Her Cup Runneth Over: Ecumen Detroit Lakes Chaplain Vicki Marthaler Retires After 19 Years

Nineteen years ago, Vicki Marthaler became the chaplain at Ecumen Detroit Lakes — not quite sure what she was getting into. As it turned out, she got deeply into people’s hearts and souls, and they returned the favor, giving her riches beyond her wildest dreams.

Nineteen years ago, Vicki Marthaler became the chaplain at Ecumen Detroit Lakes — not quite sure what she was getting into.  As it turned out, she got deeply into people’s hearts and souls, and they returned the favor, giving her riches beyond her wildest dreams. 

Chaplain Vicki made her fortune and retired last week, leaving with a boundless portfolio of stories, lessons and profound wisdom that come when people connect on the deepest levels at the most vulnerable times.   

“I can’t tell you how rich I am — how blessed I am,” Vicki says.  “So many people have shared their lives with me — their memories and their stories, and I have packed them in my heart.”

“I can’t believe I’m leaving,” Vicki says.  But there is a call as powerful as the call of the ministry —“the call of the grandchildren.” After almost 40 years of living and raising a family in the same house in Detroit Lakes, Vickie and her husband Mark, who is also retired, are picking up and moving to be with their two grandbabies, Betty and Lillie, in Vermont.  And this is gut-wrenching — so happy about where they are going, so sad about all they are leaving behind. “But it’s now or never,” Vicki says.  “They grow up so fast.”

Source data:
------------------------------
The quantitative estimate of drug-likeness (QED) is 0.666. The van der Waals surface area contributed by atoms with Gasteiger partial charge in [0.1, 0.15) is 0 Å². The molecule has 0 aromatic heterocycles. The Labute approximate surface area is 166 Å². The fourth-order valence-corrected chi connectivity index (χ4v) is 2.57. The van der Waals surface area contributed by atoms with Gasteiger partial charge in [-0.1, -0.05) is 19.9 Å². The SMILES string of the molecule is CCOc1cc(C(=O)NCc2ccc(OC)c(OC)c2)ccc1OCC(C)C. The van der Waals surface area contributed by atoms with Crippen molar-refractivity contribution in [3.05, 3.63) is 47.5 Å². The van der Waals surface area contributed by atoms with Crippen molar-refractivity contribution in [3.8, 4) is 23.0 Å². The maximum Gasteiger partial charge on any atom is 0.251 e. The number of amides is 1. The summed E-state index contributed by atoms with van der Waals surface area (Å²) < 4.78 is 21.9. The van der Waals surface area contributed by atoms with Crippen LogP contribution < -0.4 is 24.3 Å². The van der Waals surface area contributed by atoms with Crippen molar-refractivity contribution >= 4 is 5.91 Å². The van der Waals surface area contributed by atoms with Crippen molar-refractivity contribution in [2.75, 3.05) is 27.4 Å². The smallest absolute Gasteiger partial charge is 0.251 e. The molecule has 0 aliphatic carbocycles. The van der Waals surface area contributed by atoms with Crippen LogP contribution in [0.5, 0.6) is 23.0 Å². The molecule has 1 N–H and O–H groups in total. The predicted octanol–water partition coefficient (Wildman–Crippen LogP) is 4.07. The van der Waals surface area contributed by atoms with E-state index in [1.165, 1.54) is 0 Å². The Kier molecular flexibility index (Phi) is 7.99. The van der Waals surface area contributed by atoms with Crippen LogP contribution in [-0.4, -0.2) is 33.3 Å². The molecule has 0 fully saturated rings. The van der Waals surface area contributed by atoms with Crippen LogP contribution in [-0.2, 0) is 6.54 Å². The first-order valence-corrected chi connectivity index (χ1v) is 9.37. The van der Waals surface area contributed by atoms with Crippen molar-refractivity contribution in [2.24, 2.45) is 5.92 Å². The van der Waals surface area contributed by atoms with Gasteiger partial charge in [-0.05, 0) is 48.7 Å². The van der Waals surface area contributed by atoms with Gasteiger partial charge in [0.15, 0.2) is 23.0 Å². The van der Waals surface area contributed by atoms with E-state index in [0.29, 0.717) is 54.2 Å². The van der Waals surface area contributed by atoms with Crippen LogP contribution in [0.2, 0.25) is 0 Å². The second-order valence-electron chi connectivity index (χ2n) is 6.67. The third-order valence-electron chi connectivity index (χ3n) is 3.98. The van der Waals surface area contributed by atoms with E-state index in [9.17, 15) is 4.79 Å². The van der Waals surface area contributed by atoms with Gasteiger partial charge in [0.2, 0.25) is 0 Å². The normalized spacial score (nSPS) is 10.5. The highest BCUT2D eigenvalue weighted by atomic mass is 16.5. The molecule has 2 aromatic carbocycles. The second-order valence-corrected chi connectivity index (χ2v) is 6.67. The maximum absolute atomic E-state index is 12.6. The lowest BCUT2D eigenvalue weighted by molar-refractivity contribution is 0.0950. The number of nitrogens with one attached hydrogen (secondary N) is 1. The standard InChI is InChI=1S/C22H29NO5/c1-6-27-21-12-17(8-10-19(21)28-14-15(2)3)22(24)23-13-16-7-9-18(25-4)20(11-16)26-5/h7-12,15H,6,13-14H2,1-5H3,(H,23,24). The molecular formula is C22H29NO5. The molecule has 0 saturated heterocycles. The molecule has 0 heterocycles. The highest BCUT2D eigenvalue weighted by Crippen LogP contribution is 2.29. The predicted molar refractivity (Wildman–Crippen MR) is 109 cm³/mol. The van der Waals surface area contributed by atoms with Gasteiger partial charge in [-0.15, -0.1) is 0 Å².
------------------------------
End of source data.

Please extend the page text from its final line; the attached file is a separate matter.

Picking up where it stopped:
At Ecumen Detroit Lakes, where Vicki’s voice boomed in the hallways all these years, there is a void.  Vicki is a proponent of the “ministry of presence” approach — just being there for whoever needs her, laughing and crying day in and day out, banging the piano and leading the residents in joyful song, doing whatever job around the nursing home that needs to be done, giving comfort to the sick and dying. She was always there….

Vicki has been at the bedside of more than 1,200 people as they have left this earth and officiated at countless funerals, and it has been a privilege. “When you do funerals, you are in the most sacred spot of life of a person,” she says.  “It is quite a blessing and an honor.”